Thursday, March 4, 2021

Table of Contents for Powerzone

Power Zone

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With the Modi government set to double the target of the upcoming phase of JNNSM to 3,000 MW, solar is expected to emerge as India’s new prospective energy resource

Power or electricity is a critical resource behind the development of infrastructure and directly influences a nation’s economic growth. Among the main achievements of the country since independence the development of the power sector could be considered as significant from the point of view of generation capacity. With a power generation capacity of only 1,362 MW in 1947 it has today emerged as the sixth largest global power generator with a capacity of 2,34,600 MW. The country’s present per capita power consumption stands at 733.54 kilowatt-hours per year (kw/yr).

However, in a country with cities bursting at their seams with a population which threatens to multiply like piranhas in a feeding frenzy, the demand for power is a major concern.  Technical advancements have today enabled the country to generate power from renewable sources, of which solar prevails as the most exciting sector. With around 300 days of sunshine each year, India enjoys ideal conditions for overcoming its energy deficit with the aid of solar power in the future.  With much of the country not having the support of an electrical grid, solar power is expected to  emerge as a boon, especially for water pumping, to begin replacing India's four to five million diesel powered water pumps, each consuming about 3.5 kilowatt of off-grid lighting.

Power shortages are estimated at about 11 per cent of total energy and 15 per cent of peak capacity requirements which is likely to increase in the coming years.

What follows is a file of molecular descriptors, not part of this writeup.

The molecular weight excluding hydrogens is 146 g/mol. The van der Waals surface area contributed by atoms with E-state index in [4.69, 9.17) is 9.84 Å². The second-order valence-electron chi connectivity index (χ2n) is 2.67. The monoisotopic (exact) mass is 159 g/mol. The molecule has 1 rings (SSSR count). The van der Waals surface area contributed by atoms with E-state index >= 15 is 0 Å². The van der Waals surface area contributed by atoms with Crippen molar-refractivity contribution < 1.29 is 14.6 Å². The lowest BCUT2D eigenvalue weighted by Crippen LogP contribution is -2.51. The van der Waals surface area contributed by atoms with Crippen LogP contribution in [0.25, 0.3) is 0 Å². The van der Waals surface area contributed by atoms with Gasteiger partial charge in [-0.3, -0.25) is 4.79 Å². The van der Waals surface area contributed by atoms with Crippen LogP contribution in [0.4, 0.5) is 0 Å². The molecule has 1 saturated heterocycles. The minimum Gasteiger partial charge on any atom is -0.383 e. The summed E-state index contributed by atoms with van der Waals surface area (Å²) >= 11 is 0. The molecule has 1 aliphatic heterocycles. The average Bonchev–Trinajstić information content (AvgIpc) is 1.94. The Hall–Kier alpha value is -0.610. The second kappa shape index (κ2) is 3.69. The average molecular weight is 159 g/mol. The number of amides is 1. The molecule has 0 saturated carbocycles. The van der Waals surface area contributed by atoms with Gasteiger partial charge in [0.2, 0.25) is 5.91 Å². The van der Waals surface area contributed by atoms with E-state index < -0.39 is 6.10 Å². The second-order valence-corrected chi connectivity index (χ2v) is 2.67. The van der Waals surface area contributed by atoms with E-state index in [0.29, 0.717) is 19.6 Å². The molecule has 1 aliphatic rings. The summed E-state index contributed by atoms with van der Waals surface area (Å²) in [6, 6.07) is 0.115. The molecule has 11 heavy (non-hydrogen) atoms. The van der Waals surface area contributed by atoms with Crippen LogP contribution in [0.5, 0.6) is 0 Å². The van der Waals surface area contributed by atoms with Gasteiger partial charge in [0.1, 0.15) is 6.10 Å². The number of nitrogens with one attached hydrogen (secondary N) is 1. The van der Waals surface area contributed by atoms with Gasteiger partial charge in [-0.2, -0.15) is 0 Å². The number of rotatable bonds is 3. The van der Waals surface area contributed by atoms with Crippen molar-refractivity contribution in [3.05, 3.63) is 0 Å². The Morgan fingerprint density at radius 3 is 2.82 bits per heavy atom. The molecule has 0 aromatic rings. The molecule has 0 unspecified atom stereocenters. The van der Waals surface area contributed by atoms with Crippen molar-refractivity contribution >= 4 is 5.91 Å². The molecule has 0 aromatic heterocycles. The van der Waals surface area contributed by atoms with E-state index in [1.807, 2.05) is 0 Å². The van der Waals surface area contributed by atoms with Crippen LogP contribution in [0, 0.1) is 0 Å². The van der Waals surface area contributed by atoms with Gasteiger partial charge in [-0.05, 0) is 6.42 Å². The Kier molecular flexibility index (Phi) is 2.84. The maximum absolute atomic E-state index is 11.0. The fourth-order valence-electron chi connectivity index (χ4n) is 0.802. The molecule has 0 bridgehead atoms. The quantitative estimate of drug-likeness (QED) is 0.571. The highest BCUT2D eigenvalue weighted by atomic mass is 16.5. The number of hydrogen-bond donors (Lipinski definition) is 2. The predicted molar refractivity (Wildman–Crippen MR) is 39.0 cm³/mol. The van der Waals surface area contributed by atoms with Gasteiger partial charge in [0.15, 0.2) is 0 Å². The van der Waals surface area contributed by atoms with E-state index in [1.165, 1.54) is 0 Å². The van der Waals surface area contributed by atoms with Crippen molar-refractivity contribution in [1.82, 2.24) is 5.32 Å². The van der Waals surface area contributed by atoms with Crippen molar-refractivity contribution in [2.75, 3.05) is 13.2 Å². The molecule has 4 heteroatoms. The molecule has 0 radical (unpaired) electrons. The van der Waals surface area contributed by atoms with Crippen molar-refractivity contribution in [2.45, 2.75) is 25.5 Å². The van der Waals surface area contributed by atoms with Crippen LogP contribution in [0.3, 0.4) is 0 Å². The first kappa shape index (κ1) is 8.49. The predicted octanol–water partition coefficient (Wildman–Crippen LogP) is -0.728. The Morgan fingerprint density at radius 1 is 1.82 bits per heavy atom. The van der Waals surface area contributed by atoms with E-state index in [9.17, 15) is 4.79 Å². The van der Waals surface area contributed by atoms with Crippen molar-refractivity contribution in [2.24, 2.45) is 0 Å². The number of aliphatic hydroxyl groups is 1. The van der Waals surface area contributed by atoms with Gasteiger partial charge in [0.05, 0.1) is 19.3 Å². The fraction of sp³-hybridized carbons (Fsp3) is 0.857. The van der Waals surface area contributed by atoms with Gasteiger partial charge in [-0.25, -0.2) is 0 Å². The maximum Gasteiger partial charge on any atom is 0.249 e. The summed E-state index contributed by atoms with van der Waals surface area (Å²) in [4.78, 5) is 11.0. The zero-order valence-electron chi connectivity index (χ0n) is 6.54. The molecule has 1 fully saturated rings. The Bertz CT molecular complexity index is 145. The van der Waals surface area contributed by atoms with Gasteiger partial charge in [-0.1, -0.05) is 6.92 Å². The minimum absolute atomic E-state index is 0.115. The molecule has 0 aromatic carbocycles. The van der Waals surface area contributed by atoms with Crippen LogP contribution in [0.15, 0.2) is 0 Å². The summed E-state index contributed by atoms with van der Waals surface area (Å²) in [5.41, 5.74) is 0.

Growth Prospects

According to the report published by Bridge To India, India has the potential to install 145 GW of solar power capacity across various project sizes by 2024. The report states the capacity addition potential across four plant sizes: residential rooftop (1-5 kW), industrial and commercial rooftop (10-500 kW), utility-scale projects (5-50 MW) and ultra mega solar power projects (1-3 GW). Furthermore, the levelised cost of energy (LCOE) from solar energy is now at par with that of imported coal. While the LCOE for imported coal is expected to increase with a compounded annual growth rate of 12 per cent over the next ten years, the LCOE for solar power is expected to fall with a CAGR of 4 per cent. Solar power is expected to match LCOE of new domestic coal-fired power plants in 2019. Furthermore, commercial, industrial and utility-scale projects are expected to have the highest potential for capacity addition in the next ten years, according to industry experts.

In addition, ultra mega solar power projects with capacities of up to 4 GW have been planned by the Indian government. The segment is anticipated to witness a cumulative capacity addition of up to 2 GW by 2024. Such projects are being planned across India, and will also be supported by dedicated transmission corridors. The Central government has announced a financial package of $83 million for four such projects this year. Also, under the National Solar Mission, India plans to have a cumulative installed solar power capacity of 22 GW. The Ministry of New and Renewable Energy hopes to have 100 GW capacity installed by 2030.



The Modi government has set its eyes to double the target of the upcoming phase of Jawaharlal Nehru National Solar Mission (JNNSM) to 3,000 MW, the largest-ever tender for solar power in the country. The second batch of bidding under the second phase of JNNSM hopes to achieve 10,000 MW of grid connected solar power by 2017. The cumulative target of the mission is to have 20,000 MW of grid connected solar power by 2022. The current solar power capacity of the country is 2,600 MW.

Since many regions currently have no working power grid, off-grid solar installations (or ‘microgrids’) play an important role alongside large-scale solar power plants. The growth in solar sector has been tremendous in the recent years, primarily due to the government’s initiatives such as tax exemptions and subsidies. Due to the technical potential of 5,000 trillion kWh per year and minimum operating cost, solar power is considered the best suited energy source for India.


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